Growing up, Krystal knew her family history of cancer was extensive, to date, over 25 family members have been affected by breast and ovarian cancer. Her great grandmother died of a secondary cancer that started in her breasts at age 68, her grandmother Val battled breast cancer twice at ages 44 and 53. Nothing could prepare Krystal for what would happen next - her Mum's diagnosis at only 36 years of age. Krystal at the time was 14 and found the whole eperience not only frightening, bu life changing.
As a young woman with limited information and support networks, Krystal's mum inspired her to start charity work when she was 14. Krystal gained the courage and determination to speak out about her family's story with the hope of making a difference. And what a difference she has made.
At age 22, Krystal tested positive for the BRCA1 gene fault. After years of careful consideration, Krystal decided to have a preventive double mastectomy after changes were discovered in her mammogram at only 25 years old.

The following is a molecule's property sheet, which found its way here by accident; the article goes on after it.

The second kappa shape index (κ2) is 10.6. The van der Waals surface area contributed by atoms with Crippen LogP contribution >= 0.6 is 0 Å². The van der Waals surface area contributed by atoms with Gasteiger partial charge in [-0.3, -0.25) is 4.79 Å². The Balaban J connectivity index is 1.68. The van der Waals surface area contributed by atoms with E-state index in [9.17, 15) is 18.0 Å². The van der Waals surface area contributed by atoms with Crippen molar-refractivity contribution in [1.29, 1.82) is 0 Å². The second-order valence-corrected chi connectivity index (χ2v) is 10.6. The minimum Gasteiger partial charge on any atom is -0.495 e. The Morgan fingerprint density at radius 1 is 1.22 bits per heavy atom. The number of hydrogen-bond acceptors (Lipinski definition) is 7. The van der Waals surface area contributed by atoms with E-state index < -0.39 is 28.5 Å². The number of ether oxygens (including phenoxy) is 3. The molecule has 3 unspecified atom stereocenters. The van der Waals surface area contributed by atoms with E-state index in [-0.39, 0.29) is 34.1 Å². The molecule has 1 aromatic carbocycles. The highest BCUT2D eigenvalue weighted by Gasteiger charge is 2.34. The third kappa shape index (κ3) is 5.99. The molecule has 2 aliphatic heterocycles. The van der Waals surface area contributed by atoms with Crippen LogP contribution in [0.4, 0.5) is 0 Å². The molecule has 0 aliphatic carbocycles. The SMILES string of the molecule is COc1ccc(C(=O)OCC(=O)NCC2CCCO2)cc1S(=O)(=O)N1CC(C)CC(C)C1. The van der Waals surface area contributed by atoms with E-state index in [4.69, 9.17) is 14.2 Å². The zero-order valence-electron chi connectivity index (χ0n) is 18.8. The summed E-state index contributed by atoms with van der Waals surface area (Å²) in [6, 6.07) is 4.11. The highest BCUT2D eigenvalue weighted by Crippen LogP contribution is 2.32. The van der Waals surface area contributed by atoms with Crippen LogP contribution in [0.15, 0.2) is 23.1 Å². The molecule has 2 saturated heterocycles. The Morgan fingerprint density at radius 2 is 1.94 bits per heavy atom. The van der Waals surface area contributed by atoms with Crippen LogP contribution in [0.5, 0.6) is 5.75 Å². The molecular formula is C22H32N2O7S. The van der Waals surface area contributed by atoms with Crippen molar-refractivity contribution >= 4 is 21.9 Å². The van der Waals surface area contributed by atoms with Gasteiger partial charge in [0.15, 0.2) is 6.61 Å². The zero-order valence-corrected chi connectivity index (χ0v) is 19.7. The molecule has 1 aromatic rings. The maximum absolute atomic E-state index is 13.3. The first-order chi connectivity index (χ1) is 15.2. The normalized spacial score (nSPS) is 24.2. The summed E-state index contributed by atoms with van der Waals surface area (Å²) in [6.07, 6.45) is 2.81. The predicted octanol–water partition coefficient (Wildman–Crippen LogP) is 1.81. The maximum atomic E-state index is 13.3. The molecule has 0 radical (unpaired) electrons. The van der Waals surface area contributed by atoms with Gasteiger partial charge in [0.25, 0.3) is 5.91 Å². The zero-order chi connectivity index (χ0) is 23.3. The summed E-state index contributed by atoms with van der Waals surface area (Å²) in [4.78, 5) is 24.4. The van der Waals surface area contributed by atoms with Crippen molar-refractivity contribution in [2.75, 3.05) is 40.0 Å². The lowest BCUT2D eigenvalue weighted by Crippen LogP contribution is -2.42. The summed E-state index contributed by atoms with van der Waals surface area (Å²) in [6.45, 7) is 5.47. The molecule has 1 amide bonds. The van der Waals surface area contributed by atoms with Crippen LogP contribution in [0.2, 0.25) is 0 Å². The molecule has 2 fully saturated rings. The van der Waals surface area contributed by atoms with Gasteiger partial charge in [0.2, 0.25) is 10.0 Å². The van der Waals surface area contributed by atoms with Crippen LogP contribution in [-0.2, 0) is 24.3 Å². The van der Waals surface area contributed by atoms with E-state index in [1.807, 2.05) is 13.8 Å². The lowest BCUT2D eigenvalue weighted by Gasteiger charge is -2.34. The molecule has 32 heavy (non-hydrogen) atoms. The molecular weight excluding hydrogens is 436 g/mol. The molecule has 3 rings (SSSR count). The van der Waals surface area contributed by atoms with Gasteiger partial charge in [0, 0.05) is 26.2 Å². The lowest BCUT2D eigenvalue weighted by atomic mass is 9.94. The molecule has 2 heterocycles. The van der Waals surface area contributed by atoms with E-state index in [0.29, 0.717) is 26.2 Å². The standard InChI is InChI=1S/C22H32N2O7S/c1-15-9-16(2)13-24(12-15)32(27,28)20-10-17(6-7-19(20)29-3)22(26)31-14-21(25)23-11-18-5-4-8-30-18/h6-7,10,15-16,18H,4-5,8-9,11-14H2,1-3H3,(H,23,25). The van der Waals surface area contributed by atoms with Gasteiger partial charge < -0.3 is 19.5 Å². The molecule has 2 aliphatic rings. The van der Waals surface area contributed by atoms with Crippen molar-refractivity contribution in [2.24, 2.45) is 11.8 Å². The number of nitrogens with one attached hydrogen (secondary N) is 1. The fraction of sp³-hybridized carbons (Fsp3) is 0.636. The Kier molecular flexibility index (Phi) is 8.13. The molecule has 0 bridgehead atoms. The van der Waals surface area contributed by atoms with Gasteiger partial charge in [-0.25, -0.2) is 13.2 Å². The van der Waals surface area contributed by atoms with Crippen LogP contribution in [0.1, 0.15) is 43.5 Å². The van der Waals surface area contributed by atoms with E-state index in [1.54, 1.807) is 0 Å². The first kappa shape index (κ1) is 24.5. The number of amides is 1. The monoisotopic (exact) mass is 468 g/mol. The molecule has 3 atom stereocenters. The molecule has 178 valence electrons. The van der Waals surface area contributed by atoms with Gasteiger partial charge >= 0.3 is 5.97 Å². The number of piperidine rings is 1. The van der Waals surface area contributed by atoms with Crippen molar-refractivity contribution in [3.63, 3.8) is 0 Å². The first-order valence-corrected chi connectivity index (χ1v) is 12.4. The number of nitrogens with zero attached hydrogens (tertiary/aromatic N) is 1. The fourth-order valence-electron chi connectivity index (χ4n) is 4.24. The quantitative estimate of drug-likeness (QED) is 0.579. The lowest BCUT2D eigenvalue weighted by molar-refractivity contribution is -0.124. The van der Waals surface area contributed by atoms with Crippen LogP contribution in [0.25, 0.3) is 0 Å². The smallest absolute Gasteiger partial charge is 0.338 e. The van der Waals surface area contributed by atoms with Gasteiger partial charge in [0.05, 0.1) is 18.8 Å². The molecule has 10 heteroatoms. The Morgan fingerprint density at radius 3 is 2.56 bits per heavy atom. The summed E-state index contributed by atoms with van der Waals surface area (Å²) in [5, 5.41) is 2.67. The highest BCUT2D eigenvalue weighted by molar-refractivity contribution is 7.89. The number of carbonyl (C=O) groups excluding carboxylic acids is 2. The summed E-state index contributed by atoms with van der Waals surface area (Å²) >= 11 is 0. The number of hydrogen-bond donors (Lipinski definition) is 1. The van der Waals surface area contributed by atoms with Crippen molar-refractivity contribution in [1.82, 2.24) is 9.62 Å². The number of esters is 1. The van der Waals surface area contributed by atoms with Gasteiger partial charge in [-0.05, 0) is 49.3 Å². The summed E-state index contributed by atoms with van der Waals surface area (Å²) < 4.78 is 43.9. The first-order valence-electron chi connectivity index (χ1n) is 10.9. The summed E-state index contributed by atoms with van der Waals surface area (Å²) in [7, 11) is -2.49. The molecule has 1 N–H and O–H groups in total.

Krystal believes that whilst this may not have been the right decision for everyone, it was the right one for her. The breast cancer statistics were not in her favor. Krystal would have been the fourth generation of women in her family to endure a double mastectomy and live with the scars of cancer.
Determined to make sure no other high risk woman felt alone, she invited 60 Minutes to share her story with Australia. The 60 Minutes footage is now used as a resource within many cancer clinics Austraila wide.
While recovering from her double mastectomy in hosiptal, Krystal reached for her laptop and started to create www.pinkhope.org.au, a community dedicated to inspiring, supporting and informing high-risk women.
Pink Hope is a place where high risk women can access support and information at any time, day or night. Krystal has had hunderds of media interviews, including the 2011 Austraila Pink Ribbon breakfast for the government.